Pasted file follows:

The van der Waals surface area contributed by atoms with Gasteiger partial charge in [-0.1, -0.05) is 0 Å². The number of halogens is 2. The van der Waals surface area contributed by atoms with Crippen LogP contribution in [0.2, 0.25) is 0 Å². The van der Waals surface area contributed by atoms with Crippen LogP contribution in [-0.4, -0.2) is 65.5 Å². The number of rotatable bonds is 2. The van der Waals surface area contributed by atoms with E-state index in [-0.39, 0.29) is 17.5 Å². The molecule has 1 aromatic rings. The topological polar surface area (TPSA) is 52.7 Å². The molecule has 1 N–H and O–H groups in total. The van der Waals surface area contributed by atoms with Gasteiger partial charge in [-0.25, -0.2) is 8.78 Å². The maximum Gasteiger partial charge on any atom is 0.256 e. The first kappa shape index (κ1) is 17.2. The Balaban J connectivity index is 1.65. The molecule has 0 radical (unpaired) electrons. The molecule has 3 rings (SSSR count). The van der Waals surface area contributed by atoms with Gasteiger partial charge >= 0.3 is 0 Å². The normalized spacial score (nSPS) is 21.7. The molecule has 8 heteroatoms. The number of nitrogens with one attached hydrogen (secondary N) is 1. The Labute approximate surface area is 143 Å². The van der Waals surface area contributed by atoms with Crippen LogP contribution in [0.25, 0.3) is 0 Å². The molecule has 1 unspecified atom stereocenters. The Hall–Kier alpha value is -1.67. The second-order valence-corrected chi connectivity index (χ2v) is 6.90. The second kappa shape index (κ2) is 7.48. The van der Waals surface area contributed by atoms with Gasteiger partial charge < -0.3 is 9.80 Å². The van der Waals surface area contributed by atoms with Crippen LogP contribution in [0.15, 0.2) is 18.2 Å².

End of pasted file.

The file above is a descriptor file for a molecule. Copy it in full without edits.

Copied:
The van der Waals surface area contributed by atoms with Gasteiger partial charge in [-0.1, -0.05) is 0 Å². The number of halogens is 2. The van der Waals surface area contributed by atoms with Crippen LogP contribution in [0.2, 0.25) is 0 Å². The van der Waals surface area contributed by atoms with Crippen LogP contribution in [-0.4, -0.2) is 65.5 Å². The number of rotatable bonds is 2. The van der Waals surface area contributed by atoms with E-state index in [-0.39, 0.29) is 17.5 Å². The molecule has 1 aromatic rings. The topological polar surface area (TPSA) is 52.7 Å². The molecule has 1 N–H and O–H groups in total. The van der Waals surface area contributed by atoms with Gasteiger partial charge in [-0.25, -0.2) is 8.78 Å². The maximum Gasteiger partial charge on any atom is 0.256 e. The first kappa shape index (κ1) is 17.2. The Balaban J connectivity index is 1.65. The molecule has 0 radical (unpaired) electrons. The molecule has 3 rings (SSSR count). The van der Waals surface area contributed by atoms with Gasteiger partial charge >= 0.3 is 0 Å². The normalized spacial score (nSPS) is 21.7. The molecule has 8 heteroatoms. The number of nitrogens with one attached hydrogen (secondary N) is 1. The Labute approximate surface area is 143 Å². The van der Waals surface area contributed by atoms with Crippen LogP contribution in [0.25, 0.3) is 0 Å². The molecule has 1 unspecified atom stereocenters. The Hall–Kier alpha value is -1.67. The second-order valence-corrected chi connectivity index (χ2v) is 6.90. The second kappa shape index (κ2) is 7.48. The van der Waals surface area contributed by atoms with Gasteiger partial charge < -0.3 is 9.80 Å². The van der Waals surface area contributed by atoms with Crippen LogP contribution in [0.15, 0.2) is 18.2 Å².